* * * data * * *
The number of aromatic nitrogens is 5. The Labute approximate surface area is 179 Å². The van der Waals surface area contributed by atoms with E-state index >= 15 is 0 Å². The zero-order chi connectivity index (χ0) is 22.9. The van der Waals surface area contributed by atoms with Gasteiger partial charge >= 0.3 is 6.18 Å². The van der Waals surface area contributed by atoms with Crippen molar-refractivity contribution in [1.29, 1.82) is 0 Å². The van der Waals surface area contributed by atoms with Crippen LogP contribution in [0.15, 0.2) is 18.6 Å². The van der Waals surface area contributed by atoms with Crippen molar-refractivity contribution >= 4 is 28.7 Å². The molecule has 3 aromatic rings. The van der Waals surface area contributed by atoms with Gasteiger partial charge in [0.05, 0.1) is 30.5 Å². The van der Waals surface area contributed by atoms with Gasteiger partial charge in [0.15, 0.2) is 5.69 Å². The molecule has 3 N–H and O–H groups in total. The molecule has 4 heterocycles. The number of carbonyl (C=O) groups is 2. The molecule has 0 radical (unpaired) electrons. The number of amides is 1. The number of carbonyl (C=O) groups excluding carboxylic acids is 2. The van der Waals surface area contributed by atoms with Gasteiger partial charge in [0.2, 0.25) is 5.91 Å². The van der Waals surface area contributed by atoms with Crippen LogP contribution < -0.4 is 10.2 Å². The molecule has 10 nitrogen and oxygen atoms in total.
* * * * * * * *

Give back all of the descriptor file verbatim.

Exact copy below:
The number of aromatic nitrogens is 5. The Labute approximate surface area is 179 Å². The van der Waals surface area contributed by atoms with E-state index >= 15 is 0 Å². The zero-order chi connectivity index (χ0) is 22.9. The van der Waals surface area contributed by atoms with Gasteiger partial charge >= 0.3 is 6.18 Å². The van der Waals surface area contributed by atoms with Crippen molar-refractivity contribution in [1.29, 1.82) is 0 Å². The van der Waals surface area contributed by atoms with Crippen LogP contribution in [0.15, 0.2) is 18.6 Å². The van der Waals surface area contributed by atoms with Crippen molar-refractivity contribution >= 4 is 28.7 Å². The molecule has 3 aromatic rings. The van der Waals surface area contributed by atoms with Gasteiger partial charge in [0.05, 0.1) is 30.5 Å². The van der Waals surface area contributed by atoms with Gasteiger partial charge in [0.15, 0.2) is 5.69 Å². The molecule has 3 N–H and O–H groups in total. The molecule has 4 heterocycles. The number of carbonyl (C=O) groups is 2. The molecule has 0 radical (unpaired) electrons. The number of amides is 1. The number of carbonyl (C=O) groups excluding carboxylic acids is 2. The van der Waals surface area contributed by atoms with Gasteiger partial charge in [0.2, 0.25) is 5.91 Å². The van der Waals surface area contributed by atoms with Crippen LogP contribution < -0.4 is 10.2 Å². The molecule has 10 nitrogen and oxygen atoms in total.